Those who may be wondering about the 20% drop in Ripple (the currency) today can find the answer below. While 20% isn’t a big deal for smaller currencies, this one is going to hurt. Especially those who haven’t yet sold. That scam has been going for way too long, but it seems it’s finally entered its long deserved death spiral.
I thought this was rather good news for Ripple recently - http://bitcoinist.net/microsoft-adds-ripple-blockchain-initiative/
I received an email this morning (from Ripple) warning me that I needed to prove my identity to the FEDs for my ripple account by January (or else something would happen to my account presumably) … surely I was one of thousands who received the message and surely many decided to move their funds out and close their accounts.
Later in the day (after the 20% drop) I received another email from ripple saying that they were going to have some alternative system that people could move their funds into if they didn’t want to give ID.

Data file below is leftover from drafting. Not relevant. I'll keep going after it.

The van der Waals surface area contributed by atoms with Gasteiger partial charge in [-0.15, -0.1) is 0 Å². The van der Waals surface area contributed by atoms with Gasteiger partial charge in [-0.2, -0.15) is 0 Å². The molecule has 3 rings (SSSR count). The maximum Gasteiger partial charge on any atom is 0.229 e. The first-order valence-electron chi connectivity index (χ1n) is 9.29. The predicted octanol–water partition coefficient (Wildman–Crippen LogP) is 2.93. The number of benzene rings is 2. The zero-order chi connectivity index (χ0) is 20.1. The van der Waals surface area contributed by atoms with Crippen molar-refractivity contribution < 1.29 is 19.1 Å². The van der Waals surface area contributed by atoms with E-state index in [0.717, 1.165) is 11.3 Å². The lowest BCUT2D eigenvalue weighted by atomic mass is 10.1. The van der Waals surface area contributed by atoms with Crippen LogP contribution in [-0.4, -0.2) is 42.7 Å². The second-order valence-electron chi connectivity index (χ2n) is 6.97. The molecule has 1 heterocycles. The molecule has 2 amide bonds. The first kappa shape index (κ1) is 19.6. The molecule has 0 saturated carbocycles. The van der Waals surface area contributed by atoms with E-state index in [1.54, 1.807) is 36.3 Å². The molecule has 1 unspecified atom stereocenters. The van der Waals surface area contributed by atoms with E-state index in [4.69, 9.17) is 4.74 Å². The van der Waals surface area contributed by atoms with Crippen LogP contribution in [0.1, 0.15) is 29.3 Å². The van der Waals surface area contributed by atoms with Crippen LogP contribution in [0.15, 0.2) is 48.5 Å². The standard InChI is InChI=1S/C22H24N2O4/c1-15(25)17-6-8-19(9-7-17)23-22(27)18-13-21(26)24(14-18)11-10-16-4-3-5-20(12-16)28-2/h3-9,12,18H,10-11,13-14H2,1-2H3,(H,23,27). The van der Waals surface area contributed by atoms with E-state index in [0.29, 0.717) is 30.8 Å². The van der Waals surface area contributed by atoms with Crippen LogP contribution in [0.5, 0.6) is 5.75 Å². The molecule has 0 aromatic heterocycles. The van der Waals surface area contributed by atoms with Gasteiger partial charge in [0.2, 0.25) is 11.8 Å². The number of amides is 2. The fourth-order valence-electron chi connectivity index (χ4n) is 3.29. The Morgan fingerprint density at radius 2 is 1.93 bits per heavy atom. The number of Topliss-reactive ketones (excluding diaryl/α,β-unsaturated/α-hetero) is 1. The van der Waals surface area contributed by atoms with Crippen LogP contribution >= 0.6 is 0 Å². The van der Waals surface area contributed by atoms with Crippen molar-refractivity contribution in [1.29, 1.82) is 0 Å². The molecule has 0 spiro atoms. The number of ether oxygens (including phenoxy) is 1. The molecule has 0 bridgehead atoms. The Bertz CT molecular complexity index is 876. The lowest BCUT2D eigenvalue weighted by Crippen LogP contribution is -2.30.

lol, I think they had a hard awakening to the fact that most who use crypto don’t want to give ID. Makes me wonder how they’ve made it this far along.
Yeah, so the system (kind of) can be used, but what it really is is a cheaper PayPal almost 20 years after PayPal.
But having said that, why would Microsoft buy XRP or why would anyone involved use XRP? There’s a crapload of them and as a comment at the URL I posted explains, it can happen that Ripple’s s/w in some form remains and that XRPs at the same time die.
They’re flip-flopping and making things up as they go (while selling their own XRP in another browser tab).
I abandoned my account a long time ago (funnily, I had 1 XRP on it, I think that was the minimum required to open the account), but they still spam me with those notices.
It’s incredible how a useless, savagely premined and scandal ridden crap-coin like Ripple managed to become and remain a top coin for so long.
The transitioning nonsense is just that - nonsense. They probably gave the new company 100 million XRP (which tomorrow could still be worth more than $100) to pretend to care for a year.
This could be a nice little lesson for those who hoped to “work with governments” to create an “inclusive and democratic” currency transfer system.